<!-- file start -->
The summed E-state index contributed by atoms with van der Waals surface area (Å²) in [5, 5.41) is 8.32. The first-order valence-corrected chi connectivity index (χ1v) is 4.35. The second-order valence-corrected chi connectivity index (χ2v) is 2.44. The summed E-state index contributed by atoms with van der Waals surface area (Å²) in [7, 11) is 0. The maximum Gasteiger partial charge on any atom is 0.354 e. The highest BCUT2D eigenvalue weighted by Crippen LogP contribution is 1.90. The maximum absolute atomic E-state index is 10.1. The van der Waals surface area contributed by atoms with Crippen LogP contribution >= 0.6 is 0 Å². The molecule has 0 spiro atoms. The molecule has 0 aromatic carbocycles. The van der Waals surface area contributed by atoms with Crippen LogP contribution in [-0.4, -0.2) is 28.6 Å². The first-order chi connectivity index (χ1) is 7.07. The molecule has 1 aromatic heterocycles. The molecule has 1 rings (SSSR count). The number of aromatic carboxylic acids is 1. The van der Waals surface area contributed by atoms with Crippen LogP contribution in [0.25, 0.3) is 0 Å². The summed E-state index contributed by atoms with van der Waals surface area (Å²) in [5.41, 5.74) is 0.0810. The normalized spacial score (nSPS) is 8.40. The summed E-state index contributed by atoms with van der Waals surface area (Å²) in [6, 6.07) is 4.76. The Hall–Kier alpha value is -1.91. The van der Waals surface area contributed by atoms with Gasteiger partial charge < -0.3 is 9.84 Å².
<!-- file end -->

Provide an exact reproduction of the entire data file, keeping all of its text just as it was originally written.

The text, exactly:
The summed E-state index contributed by atoms with van der Waals surface area (Å²) in [5, 5.41) is 8.32. The first-order valence-corrected chi connectivity index (χ1v) is 4.35. The second-order valence-corrected chi connectivity index (χ2v) is 2.44. The summed E-state index contributed by atoms with van der Waals surface area (Å²) in [7, 11) is 0. The maximum Gasteiger partial charge on any atom is 0.354 e. The highest BCUT2D eigenvalue weighted by Crippen LogP contribution is 1.90. The maximum absolute atomic E-state index is 10.1. The van der Waals surface area contributed by atoms with Crippen LogP contribution >= 0.6 is 0 Å². The molecule has 0 spiro atoms. The molecule has 0 aromatic carbocycles. The van der Waals surface area contributed by atoms with Crippen LogP contribution in [-0.4, -0.2) is 28.6 Å². The first-order chi connectivity index (χ1) is 7.07. The molecule has 1 aromatic heterocycles. The molecule has 1 rings (SSSR count). The number of aromatic carboxylic acids is 1. The van der Waals surface area contributed by atoms with Crippen LogP contribution in [0.25, 0.3) is 0 Å². The summed E-state index contributed by atoms with van der Waals surface area (Å²) in [5.41, 5.74) is 0.0810. The normalized spacial score (nSPS) is 8.40. The summed E-state index contributed by atoms with van der Waals surface area (Å²) in [6, 6.07) is 4.76. The Hall–Kier alpha value is -1.91. The van der Waals surface area contributed by atoms with Gasteiger partial charge < -0.3 is 9.84 Å².